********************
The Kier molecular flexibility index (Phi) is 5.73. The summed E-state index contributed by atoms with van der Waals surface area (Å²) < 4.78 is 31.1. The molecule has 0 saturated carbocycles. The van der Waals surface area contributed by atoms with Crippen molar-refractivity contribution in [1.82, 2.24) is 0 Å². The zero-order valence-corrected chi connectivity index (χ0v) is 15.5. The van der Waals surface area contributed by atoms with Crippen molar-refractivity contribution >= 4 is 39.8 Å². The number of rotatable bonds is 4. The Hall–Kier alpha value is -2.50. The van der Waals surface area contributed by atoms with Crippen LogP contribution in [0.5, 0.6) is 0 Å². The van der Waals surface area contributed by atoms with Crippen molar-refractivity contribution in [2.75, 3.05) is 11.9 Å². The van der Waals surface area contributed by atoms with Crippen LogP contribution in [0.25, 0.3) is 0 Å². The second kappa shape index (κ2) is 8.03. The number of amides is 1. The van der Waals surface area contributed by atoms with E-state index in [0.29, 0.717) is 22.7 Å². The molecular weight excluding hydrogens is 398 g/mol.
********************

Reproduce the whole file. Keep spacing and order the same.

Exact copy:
The Kier molecular flexibility index (Phi) is 5.73. The summed E-state index contributed by atoms with van der Waals surface area (Å²) < 4.78 is 31.1. The molecule has 0 saturated carbocycles. The van der Waals surface area contributed by atoms with Crippen molar-refractivity contribution in [1.82, 2.24) is 0 Å². The zero-order valence-corrected chi connectivity index (χ0v) is 15.5. The van der Waals surface area contributed by atoms with Crippen molar-refractivity contribution >= 4 is 39.8 Å². The number of rotatable bonds is 4. The Hall–Kier alpha value is -2.50. The van der Waals surface area contributed by atoms with Crippen LogP contribution in [0.5, 0.6) is 0 Å². The van der Waals surface area contributed by atoms with Crippen molar-refractivity contribution in [2.75, 3.05) is 11.9 Å². The van der Waals surface area contributed by atoms with Crippen LogP contribution in [0.25, 0.3) is 0 Å². The second kappa shape index (κ2) is 8.03. The number of amides is 1. The van der Waals surface area contributed by atoms with E-state index in [0.29, 0.717) is 22.7 Å². The molecular weight excluding hydrogens is 398 g/mol.